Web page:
The business of death may seem morbid but for Belva J. Jenkins, and her daughter, Lavana Jenkins Reed, it’s an enterprise with which their family has prospered for the past 84 years.
The mother/daughter duo represent third-and fourth-generation owners of Johnson & Jenkins Funeral Home, one of the oldest independent and Black-owned funeral establishments in D.C. And with the growth of J.B. Jenkins Funeral Home in Prince George’s County, managed by Belva’s brother, John B. Jenkins, III, the future looks bright for a family committed to helping others move through their darkest moments.
Their great-granduncle, Fred B. Jenkins, first opened the business in 1938 on Georgia Avenue in Northwest near Griffith Stadium, where Howard University Hospital now stands. There’s little known about his partner, Mr. Johnson, but upon his death, Fred invited his nephew, Joseph B. Jenkins, Sr., to move from Atlanta and join the business. Joseph accepted the offer, withdrawing from the premed program at Morris Brown University — the rest is history.
“My brother was more groomed for the funeral business,” Belva told The Washington Informer, sitting at her desk in the office at 718 Kennedy Avenue NW.
Surrounded by black and white and color photos of her extended family, including her mother, Lula Bell Murray Jenkins, Belva shared intimate stories about her childhood during which she and her brother worked side-by-side with their parents — a tradition that continues today, required of every Jenkins child.
“As soon as we were old enough, my brother and I were at the funeral home, passing out programs and answering the phones. We did whatever needed to be done. It was taught from the hip,” Belva said. “That’s how my mom and dad were — it was business, business, business from the very beginning.”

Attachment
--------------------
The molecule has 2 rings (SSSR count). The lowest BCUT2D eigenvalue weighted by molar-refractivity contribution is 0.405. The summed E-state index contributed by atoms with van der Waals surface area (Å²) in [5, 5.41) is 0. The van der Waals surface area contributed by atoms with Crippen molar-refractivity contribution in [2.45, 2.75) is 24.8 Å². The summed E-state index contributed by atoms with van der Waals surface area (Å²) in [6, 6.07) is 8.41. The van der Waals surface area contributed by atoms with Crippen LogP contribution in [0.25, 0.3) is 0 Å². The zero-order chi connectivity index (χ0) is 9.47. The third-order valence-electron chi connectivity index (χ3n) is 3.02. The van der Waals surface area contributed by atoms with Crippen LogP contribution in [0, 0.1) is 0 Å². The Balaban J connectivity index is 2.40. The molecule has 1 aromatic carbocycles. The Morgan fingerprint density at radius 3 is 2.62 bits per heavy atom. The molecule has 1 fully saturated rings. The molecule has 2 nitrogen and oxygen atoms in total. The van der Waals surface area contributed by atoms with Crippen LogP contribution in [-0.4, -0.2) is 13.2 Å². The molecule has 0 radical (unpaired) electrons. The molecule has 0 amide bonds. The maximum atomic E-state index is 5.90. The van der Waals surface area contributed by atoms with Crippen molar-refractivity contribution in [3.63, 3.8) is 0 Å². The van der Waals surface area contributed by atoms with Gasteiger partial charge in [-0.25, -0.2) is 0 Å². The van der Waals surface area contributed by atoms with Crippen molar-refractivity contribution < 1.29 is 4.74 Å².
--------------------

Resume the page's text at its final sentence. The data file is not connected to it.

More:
As one might expect, Belva’s three daughters, including Lavana, have all worked in the funeral home. And while Lavana remains as the heir apparent of the Kennedy Street location, there’s a fifth generation of Jenkins children, playing in an adjacent room, who spend a lot of their time at the funeral home as well. Lavana has two small children, while Belva, who opened her home over the years to nearly 10 foster children, recently became the adopted mother of three girls, including 2-year-old twins.
Belva, 59, a graduate of the University of the District of Columbia School of Mortuary Science, currently sits on the school’s accreditation committee and raises concerns over the declining number of students passing the mortuary science exam. However, her funeral home has become a place where students can learn the intricacies of their craft and she exudes pride over what she and her brother have accomplished.
“He’s got that and he’s doing very well there,” she said referring to her sibling’s Prince George’s County venue, “but my focus is our D.C. location. This is where we started, and this is where I want to see our business grow.”
Recently, she’s begun looking at retirement so she can spend more time with her children and grandchildren — a thought which has taken greater shape due to the growth of her daughter Lavana who she believes will take Johnson & Jenkins Funeral Home to the next level.